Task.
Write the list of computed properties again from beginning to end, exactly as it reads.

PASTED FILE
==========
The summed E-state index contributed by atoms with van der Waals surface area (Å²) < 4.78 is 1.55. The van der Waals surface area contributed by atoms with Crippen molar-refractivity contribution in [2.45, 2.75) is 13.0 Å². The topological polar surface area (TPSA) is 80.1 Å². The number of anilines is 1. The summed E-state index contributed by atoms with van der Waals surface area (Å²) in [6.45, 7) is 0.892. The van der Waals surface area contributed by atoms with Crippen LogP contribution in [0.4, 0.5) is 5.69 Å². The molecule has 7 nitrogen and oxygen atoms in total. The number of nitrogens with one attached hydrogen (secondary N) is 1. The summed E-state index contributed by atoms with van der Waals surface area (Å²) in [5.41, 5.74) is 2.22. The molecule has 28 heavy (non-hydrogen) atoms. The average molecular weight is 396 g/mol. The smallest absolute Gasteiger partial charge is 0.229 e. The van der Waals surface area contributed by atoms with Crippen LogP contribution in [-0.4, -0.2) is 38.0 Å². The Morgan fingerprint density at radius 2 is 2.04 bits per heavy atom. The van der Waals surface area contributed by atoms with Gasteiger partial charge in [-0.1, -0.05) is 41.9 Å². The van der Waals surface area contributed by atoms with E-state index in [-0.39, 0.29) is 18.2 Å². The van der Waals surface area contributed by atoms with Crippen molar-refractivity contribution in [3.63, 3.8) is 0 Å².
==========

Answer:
The summed E-state index contributed by atoms with van der Waals surface area (Å²) < 4.78 is 1.55. The van der Waals surface area contributed by atoms with Crippen molar-refractivity contribution in [2.45, 2.75) is 13.0 Å². The topological polar surface area (TPSA) is 80.1 Å². The number of anilines is 1. The summed E-state index contributed by atoms with van der Waals surface area (Å²) in [6.45, 7) is 0.892. The van der Waals surface area contributed by atoms with Crippen LogP contribution in [0.4, 0.5) is 5.69 Å². The molecule has 7 nitrogen and oxygen atoms in total. The number of nitrogens with one attached hydrogen (secondary N) is 1. The summed E-state index contributed by atoms with van der Waals surface area (Å²) in [5.41, 5.74) is 2.22. The molecule has 28 heavy (non-hydrogen) atoms. The average molecular weight is 396 g/mol. The smallest absolute Gasteiger partial charge is 0.229 e. The van der Waals surface area contributed by atoms with Crippen LogP contribution in [-0.4, -0.2) is 38.0 Å². The Morgan fingerprint density at radius 2 is 2.04 bits per heavy atom. The van der Waals surface area contributed by atoms with Gasteiger partial charge in [-0.1, -0.05) is 41.9 Å². The van der Waals surface area contributed by atoms with E-state index in [-0.39, 0.29) is 18.2 Å². The van der Waals surface area contributed by atoms with Crippen molar-refractivity contribution in [3.63, 3.8) is 0 Å².